The mother told her little boy, Nasrudin, that if he stayed home and behaved himself, she would bring him something from the store.
When she returned home, she asked him: "Well, were you a good little boy, Nasrudin?"
"Oh," said Nasrudin, "I was gooder than good. Why, I was so good I could hardly stand myself."
"Please, mister, will you ring that doorbell for me?" asked little Nasrudin.
The gentleman obliged with a beaming smile.
"Now, sonny, what else should I do?"
"Run like hell!" said Nasrudin.
A very voluble preacher was working himself into a frenzy during a sermon on hell and damnation. Little four-year-old Nasrudin in the congregation couldn't take his eyes off the wild figure in the pulpit. Finally he whispered to his mother: "What will we do if he ever gets loose?"
The four-year-old Nasrudin's birthday party was well organized the neighbourhood ladies, with games, races, and treasure hunts. In the midst of the confusion, little Nasrudin asked: "When this is all over, can we play?"
Father: "Remember, son, beauty is only skin deep."
Mulla Nasrudin: "'S' deep enough for me. I'm no cannibal."
The father was reading the school report which had just been handed to him by his hopeful son, Nasrudin. His brow was wrathful as he read: "English, poor; French, weak; Mathematics, poor; History, weak;" and he gave a glance of disgust at the quaking lad.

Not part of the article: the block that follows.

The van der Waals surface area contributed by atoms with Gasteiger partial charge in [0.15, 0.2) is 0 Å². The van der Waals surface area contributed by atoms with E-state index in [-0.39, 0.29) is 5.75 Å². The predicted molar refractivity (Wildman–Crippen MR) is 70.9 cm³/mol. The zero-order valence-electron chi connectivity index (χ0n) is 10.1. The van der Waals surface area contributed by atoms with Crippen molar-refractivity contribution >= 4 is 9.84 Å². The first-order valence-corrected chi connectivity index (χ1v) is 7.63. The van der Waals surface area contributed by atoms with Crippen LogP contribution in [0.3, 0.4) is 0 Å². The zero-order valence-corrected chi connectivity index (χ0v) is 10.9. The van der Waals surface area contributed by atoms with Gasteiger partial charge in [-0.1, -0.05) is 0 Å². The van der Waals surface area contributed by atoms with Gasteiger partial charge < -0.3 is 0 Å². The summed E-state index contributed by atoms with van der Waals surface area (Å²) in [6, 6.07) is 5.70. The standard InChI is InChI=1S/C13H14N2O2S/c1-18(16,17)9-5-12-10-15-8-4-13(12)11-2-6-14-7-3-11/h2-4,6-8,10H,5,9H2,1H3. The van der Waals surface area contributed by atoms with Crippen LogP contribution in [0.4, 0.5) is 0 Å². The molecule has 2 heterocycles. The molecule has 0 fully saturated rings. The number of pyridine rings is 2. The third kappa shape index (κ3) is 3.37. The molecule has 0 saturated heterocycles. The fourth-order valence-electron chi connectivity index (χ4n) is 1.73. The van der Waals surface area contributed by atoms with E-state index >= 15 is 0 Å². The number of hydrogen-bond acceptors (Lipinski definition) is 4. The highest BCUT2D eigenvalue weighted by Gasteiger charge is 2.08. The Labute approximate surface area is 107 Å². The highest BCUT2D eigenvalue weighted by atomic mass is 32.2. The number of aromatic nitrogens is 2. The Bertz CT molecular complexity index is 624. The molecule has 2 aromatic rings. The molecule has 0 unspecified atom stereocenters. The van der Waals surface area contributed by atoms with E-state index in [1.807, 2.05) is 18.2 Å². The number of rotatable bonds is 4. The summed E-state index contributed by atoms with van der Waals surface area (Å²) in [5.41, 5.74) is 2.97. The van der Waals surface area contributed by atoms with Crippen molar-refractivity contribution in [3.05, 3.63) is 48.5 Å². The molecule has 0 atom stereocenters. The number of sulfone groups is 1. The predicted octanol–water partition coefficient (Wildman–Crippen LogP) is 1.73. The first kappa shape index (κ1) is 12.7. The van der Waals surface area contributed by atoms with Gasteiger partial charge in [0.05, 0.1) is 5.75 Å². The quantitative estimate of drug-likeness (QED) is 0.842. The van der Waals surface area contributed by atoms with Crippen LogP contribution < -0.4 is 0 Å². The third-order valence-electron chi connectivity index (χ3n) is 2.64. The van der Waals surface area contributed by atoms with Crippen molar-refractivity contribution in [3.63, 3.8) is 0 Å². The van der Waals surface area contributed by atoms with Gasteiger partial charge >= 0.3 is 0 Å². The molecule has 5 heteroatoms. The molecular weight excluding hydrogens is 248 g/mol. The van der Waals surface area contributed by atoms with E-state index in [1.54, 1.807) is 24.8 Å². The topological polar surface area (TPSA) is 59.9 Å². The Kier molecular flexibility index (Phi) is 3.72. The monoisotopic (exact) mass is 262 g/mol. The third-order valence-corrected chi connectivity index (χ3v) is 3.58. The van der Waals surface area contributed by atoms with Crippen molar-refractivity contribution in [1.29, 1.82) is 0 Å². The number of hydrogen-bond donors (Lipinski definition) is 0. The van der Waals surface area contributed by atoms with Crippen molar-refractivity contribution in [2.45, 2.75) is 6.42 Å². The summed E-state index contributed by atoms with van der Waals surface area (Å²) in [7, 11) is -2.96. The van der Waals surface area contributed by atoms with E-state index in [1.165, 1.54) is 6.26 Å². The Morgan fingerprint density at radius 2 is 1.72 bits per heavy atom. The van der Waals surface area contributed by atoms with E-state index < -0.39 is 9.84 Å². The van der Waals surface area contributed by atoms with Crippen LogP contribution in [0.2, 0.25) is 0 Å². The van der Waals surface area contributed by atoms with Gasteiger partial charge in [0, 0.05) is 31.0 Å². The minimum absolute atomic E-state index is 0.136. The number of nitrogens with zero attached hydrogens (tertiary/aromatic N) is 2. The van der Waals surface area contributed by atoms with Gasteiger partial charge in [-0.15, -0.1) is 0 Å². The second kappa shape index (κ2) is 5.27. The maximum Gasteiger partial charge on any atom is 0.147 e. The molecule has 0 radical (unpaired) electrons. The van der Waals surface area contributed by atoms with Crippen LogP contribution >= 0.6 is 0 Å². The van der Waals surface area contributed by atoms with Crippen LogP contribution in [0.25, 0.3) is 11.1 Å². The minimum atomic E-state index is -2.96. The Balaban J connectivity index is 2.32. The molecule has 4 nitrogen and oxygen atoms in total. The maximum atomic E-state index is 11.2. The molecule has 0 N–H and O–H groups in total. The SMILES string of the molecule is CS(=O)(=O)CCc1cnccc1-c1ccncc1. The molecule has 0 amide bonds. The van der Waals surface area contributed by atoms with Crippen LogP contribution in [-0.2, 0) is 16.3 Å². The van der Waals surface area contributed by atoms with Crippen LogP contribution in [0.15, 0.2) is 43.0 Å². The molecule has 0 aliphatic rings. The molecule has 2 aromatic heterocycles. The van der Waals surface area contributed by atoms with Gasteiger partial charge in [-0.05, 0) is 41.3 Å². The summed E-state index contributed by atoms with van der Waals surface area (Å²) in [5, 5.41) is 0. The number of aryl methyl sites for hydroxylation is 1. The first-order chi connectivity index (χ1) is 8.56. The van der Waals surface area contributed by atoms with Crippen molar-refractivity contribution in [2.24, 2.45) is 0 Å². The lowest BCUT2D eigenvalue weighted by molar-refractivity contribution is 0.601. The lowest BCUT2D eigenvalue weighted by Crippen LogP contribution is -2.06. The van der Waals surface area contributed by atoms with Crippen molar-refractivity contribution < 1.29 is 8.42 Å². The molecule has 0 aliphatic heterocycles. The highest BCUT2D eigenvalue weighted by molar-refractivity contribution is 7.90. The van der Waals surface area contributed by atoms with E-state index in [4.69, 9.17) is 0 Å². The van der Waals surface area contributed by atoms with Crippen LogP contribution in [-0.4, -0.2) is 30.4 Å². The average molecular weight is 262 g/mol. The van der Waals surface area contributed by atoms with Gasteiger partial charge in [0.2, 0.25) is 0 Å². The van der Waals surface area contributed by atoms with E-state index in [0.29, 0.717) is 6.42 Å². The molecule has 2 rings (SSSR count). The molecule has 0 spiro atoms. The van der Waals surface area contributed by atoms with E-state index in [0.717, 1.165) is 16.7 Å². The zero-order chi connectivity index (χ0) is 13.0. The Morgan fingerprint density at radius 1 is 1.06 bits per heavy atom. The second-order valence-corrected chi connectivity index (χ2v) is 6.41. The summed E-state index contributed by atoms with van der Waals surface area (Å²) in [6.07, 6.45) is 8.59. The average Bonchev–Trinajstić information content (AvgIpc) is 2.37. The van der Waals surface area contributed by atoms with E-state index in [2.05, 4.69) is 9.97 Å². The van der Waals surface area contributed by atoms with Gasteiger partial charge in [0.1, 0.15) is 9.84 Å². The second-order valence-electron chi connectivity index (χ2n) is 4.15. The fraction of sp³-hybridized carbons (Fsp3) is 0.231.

"Well, Dad," said Nasrudin, "It is not as good as it might be, but have you seen that?" And he pointed to the next line, which read: "Health, excellent."
A teacher attempting to broaden the outlook of her narrow-horizoned class, asked each student to write an essay on his views of foreigners. All turned more or less acceptable pieces except for hard-bitten young Nasrudin, whose essay in full was: "All foreigners are bastards."
The shocked teacher made us direct comment but devoted her next lecture to a description of Greek architecture, Roman law, English drama, German music, Italian poetry, Russian novels, Chinese philosophy, and African sculpture. She then